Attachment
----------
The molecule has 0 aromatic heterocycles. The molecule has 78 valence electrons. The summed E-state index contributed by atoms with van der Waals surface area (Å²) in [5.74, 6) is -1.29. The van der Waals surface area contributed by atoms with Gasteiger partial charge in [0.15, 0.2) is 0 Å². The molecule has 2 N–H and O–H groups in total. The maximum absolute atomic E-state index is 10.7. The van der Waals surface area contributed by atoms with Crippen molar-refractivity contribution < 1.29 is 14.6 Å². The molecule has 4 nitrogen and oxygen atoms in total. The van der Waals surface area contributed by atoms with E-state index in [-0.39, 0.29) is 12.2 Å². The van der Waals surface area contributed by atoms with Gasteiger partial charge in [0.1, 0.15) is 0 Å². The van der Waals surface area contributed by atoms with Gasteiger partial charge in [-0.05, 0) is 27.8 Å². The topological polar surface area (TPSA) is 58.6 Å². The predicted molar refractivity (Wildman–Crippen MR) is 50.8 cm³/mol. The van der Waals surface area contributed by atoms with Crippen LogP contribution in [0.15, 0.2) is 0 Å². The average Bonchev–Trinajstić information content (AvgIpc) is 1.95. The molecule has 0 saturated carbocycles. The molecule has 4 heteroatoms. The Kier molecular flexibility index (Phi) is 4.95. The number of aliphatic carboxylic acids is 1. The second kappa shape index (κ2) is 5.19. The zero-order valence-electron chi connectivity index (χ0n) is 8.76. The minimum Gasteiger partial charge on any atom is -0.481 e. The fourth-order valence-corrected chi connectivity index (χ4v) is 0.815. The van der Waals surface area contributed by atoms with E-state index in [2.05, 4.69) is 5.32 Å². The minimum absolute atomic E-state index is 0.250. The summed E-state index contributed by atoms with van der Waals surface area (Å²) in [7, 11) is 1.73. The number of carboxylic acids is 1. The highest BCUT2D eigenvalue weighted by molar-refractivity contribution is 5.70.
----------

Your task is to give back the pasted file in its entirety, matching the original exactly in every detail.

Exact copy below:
The molecule has 0 aromatic heterocycles. The molecule has 78 valence electrons. The summed E-state index contributed by atoms with van der Waals surface area (Å²) in [5.74, 6) is -1.29. The van der Waals surface area contributed by atoms with Gasteiger partial charge in [0.15, 0.2) is 0 Å². The molecule has 2 N–H and O–H groups in total. The maximum absolute atomic E-state index is 10.7. The van der Waals surface area contributed by atoms with Crippen molar-refractivity contribution < 1.29 is 14.6 Å². The molecule has 4 nitrogen and oxygen atoms in total. The van der Waals surface area contributed by atoms with E-state index in [-0.39, 0.29) is 12.2 Å². The van der Waals surface area contributed by atoms with Gasteiger partial charge in [0.1, 0.15) is 0 Å². The van der Waals surface area contributed by atoms with Gasteiger partial charge in [-0.05, 0) is 27.8 Å². The topological polar surface area (TPSA) is 58.6 Å². The predicted molar refractivity (Wildman–Crippen MR) is 50.8 cm³/mol. The van der Waals surface area contributed by atoms with Crippen LogP contribution in [0.15, 0.2) is 0 Å². The average Bonchev–Trinajstić information content (AvgIpc) is 1.95. The molecule has 0 saturated carbocycles. The molecule has 4 heteroatoms. The Kier molecular flexibility index (Phi) is 4.95. The number of aliphatic carboxylic acids is 1. The second kappa shape index (κ2) is 5.19. The zero-order valence-electron chi connectivity index (χ0n) is 8.76. The minimum Gasteiger partial charge on any atom is -0.481 e. The fourth-order valence-corrected chi connectivity index (χ4v) is 0.815. The van der Waals surface area contributed by atoms with E-state index in [2.05, 4.69) is 5.32 Å². The minimum absolute atomic E-state index is 0.250. The summed E-state index contributed by atoms with van der Waals surface area (Å²) in [7, 11) is 1.73. The number of carboxylic acids is 1. The highest BCUT2D eigenvalue weighted by molar-refractivity contribution is 5.70.